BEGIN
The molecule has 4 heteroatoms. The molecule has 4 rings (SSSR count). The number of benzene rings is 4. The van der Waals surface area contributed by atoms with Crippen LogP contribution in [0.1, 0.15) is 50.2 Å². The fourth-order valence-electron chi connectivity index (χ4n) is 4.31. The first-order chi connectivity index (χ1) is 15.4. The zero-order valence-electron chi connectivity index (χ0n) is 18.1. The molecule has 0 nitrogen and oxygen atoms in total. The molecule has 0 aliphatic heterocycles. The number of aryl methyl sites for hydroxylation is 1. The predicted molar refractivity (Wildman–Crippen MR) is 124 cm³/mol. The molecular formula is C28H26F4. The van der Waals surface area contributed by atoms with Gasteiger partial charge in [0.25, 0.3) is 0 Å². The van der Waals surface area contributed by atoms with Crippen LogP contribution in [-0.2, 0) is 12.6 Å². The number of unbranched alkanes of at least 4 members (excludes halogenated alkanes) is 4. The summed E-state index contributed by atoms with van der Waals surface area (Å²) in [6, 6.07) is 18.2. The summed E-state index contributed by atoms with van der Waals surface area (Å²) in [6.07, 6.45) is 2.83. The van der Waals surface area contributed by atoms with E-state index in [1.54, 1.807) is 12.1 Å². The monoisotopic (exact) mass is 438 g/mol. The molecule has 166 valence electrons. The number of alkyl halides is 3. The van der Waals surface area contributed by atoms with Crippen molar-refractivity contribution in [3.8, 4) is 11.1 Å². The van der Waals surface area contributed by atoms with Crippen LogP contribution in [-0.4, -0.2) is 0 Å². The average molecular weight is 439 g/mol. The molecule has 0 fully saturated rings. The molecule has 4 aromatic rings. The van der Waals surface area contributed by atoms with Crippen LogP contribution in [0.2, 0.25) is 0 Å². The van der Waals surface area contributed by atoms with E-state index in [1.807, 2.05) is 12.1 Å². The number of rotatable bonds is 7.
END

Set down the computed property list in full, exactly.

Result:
The molecule has 4 heteroatoms. The molecule has 4 rings (SSSR count). The number of benzene rings is 4. The van der Waals surface area contributed by atoms with Crippen LogP contribution in [0.1, 0.15) is 50.2 Å². The fourth-order valence-electron chi connectivity index (χ4n) is 4.31. The first-order chi connectivity index (χ1) is 15.4. The zero-order valence-electron chi connectivity index (χ0n) is 18.1. The molecule has 0 nitrogen and oxygen atoms in total. The molecule has 0 aliphatic heterocycles. The number of aryl methyl sites for hydroxylation is 1. The predicted molar refractivity (Wildman–Crippen MR) is 124 cm³/mol. The molecular formula is C28H26F4. The van der Waals surface area contributed by atoms with Gasteiger partial charge in [0.25, 0.3) is 0 Å². The van der Waals surface area contributed by atoms with Crippen LogP contribution in [-0.2, 0) is 12.6 Å². The number of unbranched alkanes of at least 4 members (excludes halogenated alkanes) is 4. The summed E-state index contributed by atoms with van der Waals surface area (Å²) in [6, 6.07) is 18.2. The summed E-state index contributed by atoms with van der Waals surface area (Å²) in [6.07, 6.45) is 2.83. The van der Waals surface area contributed by atoms with E-state index in [1.54, 1.807) is 12.1 Å². The monoisotopic (exact) mass is 438 g/mol. The molecule has 166 valence electrons. The number of alkyl halides is 3. The van der Waals surface area contributed by atoms with Crippen molar-refractivity contribution in [3.8, 4) is 11.1 Å². The van der Waals surface area contributed by atoms with Crippen LogP contribution in [-0.4, -0.2) is 0 Å². The average molecular weight is 439 g/mol. The molecule has 0 fully saturated rings. The molecule has 4 aromatic rings. The van der Waals surface area contributed by atoms with Crippen LogP contribution in [0.2, 0.25) is 0 Å². The van der Waals surface area contributed by atoms with E-state index in [1.807, 2.05) is 12.1 Å². The number of rotatable bonds is 7.